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CSUSB Professor Uses Community Science to Study the Challenges of City-Living Lizards


Scientists have found a new way to study hard to access animals in urban areas. KVCR’s Megan Jamerson spoke with a Cal State San Bernardino biology professor about using crowd sourced data to learn more about a common but secretive backyard lizard.

Bree Putman likes to study how animals are handling the challenges of humans invading their space due to increasing urbanization. Since most urban land is private, "As a scientist I can’t just go out and do a survey because I would be trespassing on someone’s land,” said Putman.

So the Cal State San Bernardino biology professor and her team turned to crowd sourced community science. She was the lead author on a paper published in February that demonstrated the power of using this method for data collection to study the Southern Alligator Lizard.

Her team used images uploaded by residents to the iNaturalist app, which is designed to get the community to upload pictures of interesting plants and animals in their neighborhood. There were over 1,000 images of the Southern Alligator Lizard in the database and this is a big deal explained Putman. While it is one of Southern California’s most common lizards it is notorious for being hard to spot. They like to hide under things like rocks, flower pots and trash cans and it is so sneaky scientists know very little about it.

One thing they do know is that they are very impressive looking. Their size ranges from three to seven inches and they vary in color from brown, green, and yellow and often have red blotches on their backs.

“This is why people take a picture of them because they look cool and someone wants to know what is this lizard in my yard or maybe it found its way into your home," said Putman. "That’s what we are really capitalizing on is people’s curiosity about the natural world. It allows people to not only learn about the nature in their area but also contribute to real world scientific research."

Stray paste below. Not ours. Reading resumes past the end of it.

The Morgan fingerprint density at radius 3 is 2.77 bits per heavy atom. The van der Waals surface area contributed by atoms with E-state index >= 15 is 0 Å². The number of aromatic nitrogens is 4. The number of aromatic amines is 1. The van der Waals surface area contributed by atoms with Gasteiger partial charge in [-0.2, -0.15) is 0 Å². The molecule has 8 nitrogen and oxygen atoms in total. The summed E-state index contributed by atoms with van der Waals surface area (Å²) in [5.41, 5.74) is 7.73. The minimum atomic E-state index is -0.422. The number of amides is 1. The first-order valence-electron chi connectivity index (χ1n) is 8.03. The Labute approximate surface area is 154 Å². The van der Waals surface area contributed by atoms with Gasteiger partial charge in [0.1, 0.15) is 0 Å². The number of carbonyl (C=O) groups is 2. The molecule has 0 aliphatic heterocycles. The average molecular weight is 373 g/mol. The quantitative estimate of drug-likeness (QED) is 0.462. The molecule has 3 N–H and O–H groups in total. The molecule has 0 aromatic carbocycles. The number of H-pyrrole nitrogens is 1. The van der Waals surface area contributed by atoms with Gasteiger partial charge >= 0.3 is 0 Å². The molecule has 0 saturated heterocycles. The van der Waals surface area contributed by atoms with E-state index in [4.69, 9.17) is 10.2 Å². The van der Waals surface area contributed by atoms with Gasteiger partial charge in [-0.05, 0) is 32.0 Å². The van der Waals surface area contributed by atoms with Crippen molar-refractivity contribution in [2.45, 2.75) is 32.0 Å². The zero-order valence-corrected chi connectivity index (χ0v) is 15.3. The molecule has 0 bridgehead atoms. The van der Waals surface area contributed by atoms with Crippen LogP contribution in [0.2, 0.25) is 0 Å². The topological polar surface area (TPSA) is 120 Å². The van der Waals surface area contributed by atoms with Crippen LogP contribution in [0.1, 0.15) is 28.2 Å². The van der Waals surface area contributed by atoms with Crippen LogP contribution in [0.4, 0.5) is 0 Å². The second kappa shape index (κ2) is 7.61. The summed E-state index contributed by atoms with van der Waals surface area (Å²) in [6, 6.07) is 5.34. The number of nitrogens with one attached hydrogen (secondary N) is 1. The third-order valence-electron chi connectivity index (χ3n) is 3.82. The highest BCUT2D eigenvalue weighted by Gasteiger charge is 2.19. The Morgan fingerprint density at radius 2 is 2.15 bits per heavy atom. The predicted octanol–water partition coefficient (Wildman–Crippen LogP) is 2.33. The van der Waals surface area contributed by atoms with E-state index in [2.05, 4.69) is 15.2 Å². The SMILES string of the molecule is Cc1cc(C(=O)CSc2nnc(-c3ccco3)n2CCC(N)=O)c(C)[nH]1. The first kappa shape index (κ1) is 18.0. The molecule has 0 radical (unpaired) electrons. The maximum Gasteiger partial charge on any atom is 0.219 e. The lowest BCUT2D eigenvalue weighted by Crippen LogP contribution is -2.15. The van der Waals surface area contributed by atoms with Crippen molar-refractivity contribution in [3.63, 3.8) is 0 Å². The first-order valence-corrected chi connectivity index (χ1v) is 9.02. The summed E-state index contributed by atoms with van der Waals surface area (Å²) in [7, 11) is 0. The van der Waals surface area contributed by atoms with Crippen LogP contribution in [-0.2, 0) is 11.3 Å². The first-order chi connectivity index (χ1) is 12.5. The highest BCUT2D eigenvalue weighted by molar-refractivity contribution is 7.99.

The team learned two things from the images. Urban lizards showed more evidence of tail break damage which means they face more predator attacks or hazardous encounters with humans and household pets. But urban lizards see a benefit to urban living too. They had fewer ticks which can tell scientists things about their health overall.

Getting to study lizards in this way is important explained Putman because they are vital to our ecosystems.

“Not only are they good at controlling some of our garden pests they are important for human health as well,” said Putman.

Some local lizards help reduce the prevalence of Lyme disease in the region. When ticks that carry Lyme disease latch onto lizards, some species have this property in their blood that can reduce the disease in the parasite. In comparison, Putman said, lizards in the Northeast U.S. don’t have this ability and Lyme disease is really prevalent there.

Putman encourages everyone to download the iNaturalist app on their phones and the next time they are out on a walk or hike and see something interesting, snap a photo and upload it. She said you never know, that photo could be important and used in scientific research.